Got retail clients? According to The Wall Street Journal UPS expects to handle four million returns in the first full week of 2015. This is up 15% from two years ago as online sales continue to grow.
Best Buy estimates that returns and replacements represent about 10% of revenue or about $400 Million for them.
So how can you use this information to help your retail clients? Tell them you read a blog written by a nerd who reads The Wall St Journal. This is why you are able to give your retail clients this heads up. Next talk to them about how to keep the money in the store.
First, they should encourage their customers to come in and buy something else rather than simply return the merchandise. How can they do that? A sale or some other promotion. Make it fun – call it a “Post-Holiday Returns Promotion.”
Next let’s take a look at how returns are handled in QuickBooks. As the bookkeeping or accounting professional who services retail clients, you want to be able to analyze the return volume.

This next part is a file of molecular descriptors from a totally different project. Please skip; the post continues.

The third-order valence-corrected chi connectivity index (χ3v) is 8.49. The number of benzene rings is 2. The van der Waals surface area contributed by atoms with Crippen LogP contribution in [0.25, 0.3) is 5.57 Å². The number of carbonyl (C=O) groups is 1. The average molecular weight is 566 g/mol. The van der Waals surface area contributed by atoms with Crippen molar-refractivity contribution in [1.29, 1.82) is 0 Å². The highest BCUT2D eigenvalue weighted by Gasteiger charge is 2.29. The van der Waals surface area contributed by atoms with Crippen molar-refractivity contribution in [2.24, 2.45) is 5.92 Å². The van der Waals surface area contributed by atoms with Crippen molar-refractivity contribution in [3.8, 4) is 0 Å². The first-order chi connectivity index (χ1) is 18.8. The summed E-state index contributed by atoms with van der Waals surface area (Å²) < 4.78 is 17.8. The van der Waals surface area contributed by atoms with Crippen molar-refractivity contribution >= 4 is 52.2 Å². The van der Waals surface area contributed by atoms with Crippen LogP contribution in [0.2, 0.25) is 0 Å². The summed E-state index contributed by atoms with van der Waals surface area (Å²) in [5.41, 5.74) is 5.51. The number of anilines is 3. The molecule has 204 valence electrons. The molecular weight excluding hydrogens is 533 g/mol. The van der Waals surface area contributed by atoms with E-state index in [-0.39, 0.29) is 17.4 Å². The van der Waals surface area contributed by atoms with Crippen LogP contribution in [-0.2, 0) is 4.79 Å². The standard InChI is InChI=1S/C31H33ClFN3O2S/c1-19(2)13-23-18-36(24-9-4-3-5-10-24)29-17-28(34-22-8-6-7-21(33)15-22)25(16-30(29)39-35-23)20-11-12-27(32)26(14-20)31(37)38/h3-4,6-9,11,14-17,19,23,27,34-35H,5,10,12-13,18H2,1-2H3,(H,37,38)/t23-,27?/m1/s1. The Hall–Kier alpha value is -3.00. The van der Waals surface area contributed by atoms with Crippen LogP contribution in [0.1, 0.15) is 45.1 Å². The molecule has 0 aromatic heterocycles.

The problem with how QuickBooks handles returns is that you have to enter a credit memo and use the inventory part that was used in the sale. Why is this a problem? This is a problem because this will simply reduce the sale, revers the COGS, and put the item’s cost back in inventory. Now your returns are buried in your net sales.
There is a solution for your retail clients. It involves setting up a group of items and using that on the credit memo. You’ll need a few items.
- The inventory part that was sold and then returned.
- An Item Called Merchandise (this is a service item mapped to your merchandise sales income account)
- An item called “Sales Returns and Allowances (this is a service item mapped to your sales returns and allowances income account)
Create a new group containing the above three items in it. In theory you will need a group like this for each item that you sell.
Now watch the video to see how this all comes together and please post your comments and questions.
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